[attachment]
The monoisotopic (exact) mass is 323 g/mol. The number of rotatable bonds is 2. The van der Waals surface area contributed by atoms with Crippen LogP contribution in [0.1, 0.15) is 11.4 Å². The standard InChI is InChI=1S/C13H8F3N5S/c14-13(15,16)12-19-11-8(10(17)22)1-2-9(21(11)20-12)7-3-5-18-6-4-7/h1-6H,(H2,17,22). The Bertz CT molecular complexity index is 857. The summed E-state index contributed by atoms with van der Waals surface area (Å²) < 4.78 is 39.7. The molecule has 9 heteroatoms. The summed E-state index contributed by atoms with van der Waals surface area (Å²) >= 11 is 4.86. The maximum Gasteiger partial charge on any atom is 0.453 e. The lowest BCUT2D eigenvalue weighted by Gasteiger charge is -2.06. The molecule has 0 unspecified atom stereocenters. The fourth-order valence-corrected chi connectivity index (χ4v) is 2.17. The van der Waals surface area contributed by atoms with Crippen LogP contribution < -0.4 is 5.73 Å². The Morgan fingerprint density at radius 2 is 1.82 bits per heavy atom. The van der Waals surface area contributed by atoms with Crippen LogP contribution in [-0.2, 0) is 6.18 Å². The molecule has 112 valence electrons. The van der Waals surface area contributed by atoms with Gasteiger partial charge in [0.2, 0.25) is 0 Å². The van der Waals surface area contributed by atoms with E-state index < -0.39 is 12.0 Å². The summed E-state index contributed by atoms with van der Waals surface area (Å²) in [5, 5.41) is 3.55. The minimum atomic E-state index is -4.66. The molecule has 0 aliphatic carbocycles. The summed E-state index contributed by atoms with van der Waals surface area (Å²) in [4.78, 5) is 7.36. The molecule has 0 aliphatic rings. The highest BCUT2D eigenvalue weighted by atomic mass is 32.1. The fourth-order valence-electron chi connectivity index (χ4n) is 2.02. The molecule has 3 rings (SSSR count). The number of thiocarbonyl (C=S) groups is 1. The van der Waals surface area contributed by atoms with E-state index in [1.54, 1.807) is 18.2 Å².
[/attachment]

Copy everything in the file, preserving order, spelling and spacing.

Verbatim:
The monoisotopic (exact) mass is 323 g/mol. The number of rotatable bonds is 2. The van der Waals surface area contributed by atoms with Crippen LogP contribution in [0.1, 0.15) is 11.4 Å². The standard InChI is InChI=1S/C13H8F3N5S/c14-13(15,16)12-19-11-8(10(17)22)1-2-9(21(11)20-12)7-3-5-18-6-4-7/h1-6H,(H2,17,22). The Bertz CT molecular complexity index is 857. The summed E-state index contributed by atoms with van der Waals surface area (Å²) < 4.78 is 39.7. The molecule has 9 heteroatoms. The summed E-state index contributed by atoms with van der Waals surface area (Å²) >= 11 is 4.86. The maximum Gasteiger partial charge on any atom is 0.453 e. The lowest BCUT2D eigenvalue weighted by Gasteiger charge is -2.06. The molecule has 0 unspecified atom stereocenters. The fourth-order valence-corrected chi connectivity index (χ4v) is 2.17. The van der Waals surface area contributed by atoms with Crippen LogP contribution < -0.4 is 5.73 Å². The Morgan fingerprint density at radius 2 is 1.82 bits per heavy atom. The van der Waals surface area contributed by atoms with Crippen LogP contribution in [-0.2, 0) is 6.18 Å². The molecule has 112 valence electrons. The van der Waals surface area contributed by atoms with Gasteiger partial charge in [0.2, 0.25) is 0 Å². The van der Waals surface area contributed by atoms with E-state index < -0.39 is 12.0 Å². The summed E-state index contributed by atoms with van der Waals surface area (Å²) in [5, 5.41) is 3.55. The minimum atomic E-state index is -4.66. The molecule has 0 aliphatic carbocycles. The summed E-state index contributed by atoms with van der Waals surface area (Å²) in [4.78, 5) is 7.36. The molecule has 0 aliphatic rings. The highest BCUT2D eigenvalue weighted by atomic mass is 32.1. The fourth-order valence-electron chi connectivity index (χ4n) is 2.02. The molecule has 3 rings (SSSR count). The number of thiocarbonyl (C=S) groups is 1. The van der Waals surface area contributed by atoms with E-state index in [1.54, 1.807) is 18.2 Å².